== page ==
- The Washington Times - Wednesday, November 13, 2002

President Bush, capitalizing on the Republicans' historic victory in last week's congressional elections, yesterday won the battle with the Democrat-controlled Senate over his plan to create a Department of Homeland Security.
Senate Democrats led by John B. Breaux of Louisiana and Ben Nelson of Nebraska signed off on a White House-backed proposal, which is expected to pass overwhelmingly in the House and Senate, where it has been bogged down for weeks.
"No one wants to be on record opposing homeland security," a Senate Republican leadership aide said of Mr. Bush's plan to consolidate more than 100 federal agencies into one umbrella department to oversee the security of Americans.
The revised bill is expected to pass the House today, but procedural hurdles will slow the bill in the Senate. The leadership aide said Republicans hoped it would receive a vote by Friday, but it could be tied up until early next week.
The breakthrough came after Republican congressional leaders met at the White House yesterday with Mr. Bush, who has made its passage the top priority of the lame-duck session.
Mr. Bush opened the meeting by telling the lawmakers they should "see the election for what it was" and get working quickly on homeland security and terrorism insurance, said a senior White House official.
The White House last night voiced cautious optimism.
"We remain hopeful that Congress will get legislation to the president before they leave," Bush spokesman Scott McClellan said.
With nearly 75 percent of Americans supporting the creation of a Homeland Security Department a key factor in the 2002 elections, in which Republicans bucked decades-old trends and picked up seats in both congressional chambers Democrats capitulated.
Now that Republicans will take over the Senate, Mr. Breaux and Mr. Nelson, along with liberal Republican Lincoln Chafee of Rhode Island, saw the inevitability of the department's creation.
"In the end, most members of the Senate want to pass homeland security," said the three senators, who conceded the Republican takeover of the Senate puts the party in a superior negotiating position.
"We will vote for this proposal when it reaches the Senate floor," they said in a joint statement last night.
Their shift gives supporters of the Homeland Security Department 52 votes, a majority in the 100-member Senate.
One senior Bush administration official said Senate Majority Leader Tom Daschle gave up his opposition because he didn't want a prolonged fight over what he now sees as a lost cause.
"With the president's wins last week in the House and the Senate, he now knows this is a big-time loser," the official said.
Ranit Schmelzer, spokesman for Mr. Daschle, said the senator believes the measure's worker protections do not go far enough, but he would bring the bill to the Senate floor because the new department is needed. She said the bill appears to have enough votes to pass the Senate.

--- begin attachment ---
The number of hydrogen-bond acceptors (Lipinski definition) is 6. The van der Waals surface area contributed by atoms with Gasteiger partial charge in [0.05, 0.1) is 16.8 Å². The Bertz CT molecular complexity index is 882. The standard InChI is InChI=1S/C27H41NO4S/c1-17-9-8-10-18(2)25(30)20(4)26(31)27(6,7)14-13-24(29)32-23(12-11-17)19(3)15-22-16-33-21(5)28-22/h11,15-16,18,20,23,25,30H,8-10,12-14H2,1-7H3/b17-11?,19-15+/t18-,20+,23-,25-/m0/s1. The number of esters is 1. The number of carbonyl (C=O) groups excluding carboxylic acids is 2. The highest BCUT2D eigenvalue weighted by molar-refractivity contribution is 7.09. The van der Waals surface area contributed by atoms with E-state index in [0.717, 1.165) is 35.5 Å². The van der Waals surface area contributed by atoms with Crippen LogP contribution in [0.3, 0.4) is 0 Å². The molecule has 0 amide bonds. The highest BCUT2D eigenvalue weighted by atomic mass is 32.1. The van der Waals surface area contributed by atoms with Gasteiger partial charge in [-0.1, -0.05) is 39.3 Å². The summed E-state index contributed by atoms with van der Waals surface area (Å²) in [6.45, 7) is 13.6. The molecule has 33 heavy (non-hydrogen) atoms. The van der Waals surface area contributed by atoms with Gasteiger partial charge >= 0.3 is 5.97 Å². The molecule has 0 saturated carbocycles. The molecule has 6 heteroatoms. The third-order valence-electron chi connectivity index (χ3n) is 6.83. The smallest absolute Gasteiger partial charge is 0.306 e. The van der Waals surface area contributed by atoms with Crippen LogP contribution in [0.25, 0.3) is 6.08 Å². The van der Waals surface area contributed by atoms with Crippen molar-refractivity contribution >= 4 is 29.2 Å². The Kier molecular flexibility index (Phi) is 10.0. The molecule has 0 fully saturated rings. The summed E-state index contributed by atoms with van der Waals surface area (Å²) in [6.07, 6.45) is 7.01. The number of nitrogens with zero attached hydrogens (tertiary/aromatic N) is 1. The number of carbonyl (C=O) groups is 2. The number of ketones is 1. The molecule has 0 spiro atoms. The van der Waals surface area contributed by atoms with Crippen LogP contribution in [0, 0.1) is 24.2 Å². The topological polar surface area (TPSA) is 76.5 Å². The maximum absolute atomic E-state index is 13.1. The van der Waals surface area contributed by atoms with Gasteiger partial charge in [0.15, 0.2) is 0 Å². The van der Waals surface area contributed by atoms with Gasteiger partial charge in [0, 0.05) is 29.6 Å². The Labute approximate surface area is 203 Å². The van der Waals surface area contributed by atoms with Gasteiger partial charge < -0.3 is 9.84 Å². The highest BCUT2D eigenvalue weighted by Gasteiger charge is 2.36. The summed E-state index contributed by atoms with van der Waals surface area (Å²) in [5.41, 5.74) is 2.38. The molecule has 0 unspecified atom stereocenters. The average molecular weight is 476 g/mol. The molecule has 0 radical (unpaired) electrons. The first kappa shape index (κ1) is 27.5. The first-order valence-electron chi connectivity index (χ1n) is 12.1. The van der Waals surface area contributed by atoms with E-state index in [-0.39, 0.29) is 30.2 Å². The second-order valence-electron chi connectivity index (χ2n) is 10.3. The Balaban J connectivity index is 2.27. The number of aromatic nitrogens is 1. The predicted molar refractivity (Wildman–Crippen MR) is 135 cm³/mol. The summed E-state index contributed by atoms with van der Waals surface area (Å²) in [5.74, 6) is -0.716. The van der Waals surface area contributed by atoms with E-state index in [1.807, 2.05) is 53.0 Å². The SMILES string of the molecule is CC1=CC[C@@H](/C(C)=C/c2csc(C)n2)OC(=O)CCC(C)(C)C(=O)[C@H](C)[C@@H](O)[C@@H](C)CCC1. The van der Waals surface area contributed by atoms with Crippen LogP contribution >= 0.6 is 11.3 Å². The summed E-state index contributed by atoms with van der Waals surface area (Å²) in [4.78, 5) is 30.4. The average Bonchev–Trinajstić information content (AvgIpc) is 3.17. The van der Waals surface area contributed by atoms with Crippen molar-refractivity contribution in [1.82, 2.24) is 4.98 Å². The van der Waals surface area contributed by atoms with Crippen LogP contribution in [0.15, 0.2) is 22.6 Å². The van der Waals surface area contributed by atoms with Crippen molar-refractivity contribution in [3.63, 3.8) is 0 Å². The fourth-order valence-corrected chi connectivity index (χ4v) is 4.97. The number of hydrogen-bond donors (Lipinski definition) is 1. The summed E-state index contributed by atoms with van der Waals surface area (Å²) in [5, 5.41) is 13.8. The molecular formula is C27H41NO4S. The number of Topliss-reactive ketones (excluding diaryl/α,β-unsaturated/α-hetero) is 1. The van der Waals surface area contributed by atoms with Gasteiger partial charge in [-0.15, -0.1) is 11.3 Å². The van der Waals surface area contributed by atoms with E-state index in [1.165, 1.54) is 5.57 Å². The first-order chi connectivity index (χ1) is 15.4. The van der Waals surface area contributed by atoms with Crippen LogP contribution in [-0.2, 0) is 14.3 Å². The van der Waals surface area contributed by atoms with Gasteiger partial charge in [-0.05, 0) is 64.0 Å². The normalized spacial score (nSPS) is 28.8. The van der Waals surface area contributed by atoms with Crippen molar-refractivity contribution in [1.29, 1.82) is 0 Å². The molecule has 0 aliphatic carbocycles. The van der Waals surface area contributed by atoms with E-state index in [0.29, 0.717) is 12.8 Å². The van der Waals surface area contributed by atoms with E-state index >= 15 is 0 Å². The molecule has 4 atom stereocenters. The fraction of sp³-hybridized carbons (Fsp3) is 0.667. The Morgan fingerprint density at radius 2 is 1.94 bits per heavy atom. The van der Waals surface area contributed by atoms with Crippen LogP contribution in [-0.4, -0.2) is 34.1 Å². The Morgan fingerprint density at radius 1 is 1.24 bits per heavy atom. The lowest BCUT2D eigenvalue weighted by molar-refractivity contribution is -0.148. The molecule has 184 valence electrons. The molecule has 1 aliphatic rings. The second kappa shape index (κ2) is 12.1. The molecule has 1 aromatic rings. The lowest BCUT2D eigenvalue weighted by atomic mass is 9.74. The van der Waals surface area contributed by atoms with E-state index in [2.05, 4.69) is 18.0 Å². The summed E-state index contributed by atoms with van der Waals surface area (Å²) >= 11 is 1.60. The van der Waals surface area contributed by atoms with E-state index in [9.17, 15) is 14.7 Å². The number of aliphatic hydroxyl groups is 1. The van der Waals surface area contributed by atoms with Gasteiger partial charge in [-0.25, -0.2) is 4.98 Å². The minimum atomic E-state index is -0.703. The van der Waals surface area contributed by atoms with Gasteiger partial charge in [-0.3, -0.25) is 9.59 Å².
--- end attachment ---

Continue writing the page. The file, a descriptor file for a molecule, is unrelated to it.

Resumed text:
Sen. Robert C. Byrd, West Virginia Democrat, had used parliamentary procedures before the election to put the biggest roadblocks in front of the new department. Aides to Mr. Byrd did not know last night whether he would try to slow passage of the legislation.
The president's proposal, passed this summer by the House, has been bottled up for months in the Democrat-controlled Senate, which wanted to prevent the president from suspending some bureaucratic job protection for the 170,000 employees of the planned department.
The president's proposed legislation calls for the creation of an umbrella department to combine more than 100 federal agencies from 22 departments, including the Border Patrol, Secret Service and Coast Guard.
Mr. Bush demanded the power to suspend certain job-protection benefits for federal employees if they stood in the way of protecting Americans. He wants to be able to exempt unionized workers from time-consuming collective-bargaining agreements and bypass civil service rules in promoting, firing and transferring workers.
"The enemy moves quickly, and America must move quickly," Mr. Bush said in a speech earlier yesterday at the District's Metropolitan Police Department Operations Center. "To meet the threats, I must be able and future presidents must be able to move people and resources where they're needed, and to do it quickly, without being forced to comply with a thick book of rules."
Much of the language remains in flux but the compromise was summarized on a one-sheet briefing paper.
The proposal contains a national-security waiver that retains the president's discretion to exempt agencies and subdivisions from collective bargaining when it conflicts with the president's ability to protect homeland security. However, the president is required to notify Congress of his reasons for exercising this authority 10 days before it takes effect.
Under the new proposal, unions must get 30 days' advance notice, would have an opportunity to object and could take their case to the Federal Mediation and Conciliation Service. But if no agreement is reached, the department could carry out its initial intentions, aides said.
In a nod to Democrats, the legislation would require the department to negotiate any workplace changes with the employees union and require federal mediation if no agreement was reached. But in the end, the department could make whatever changes it wanted flexibility that administration officials have argued they will need.
This article is based in part on wire service reports.

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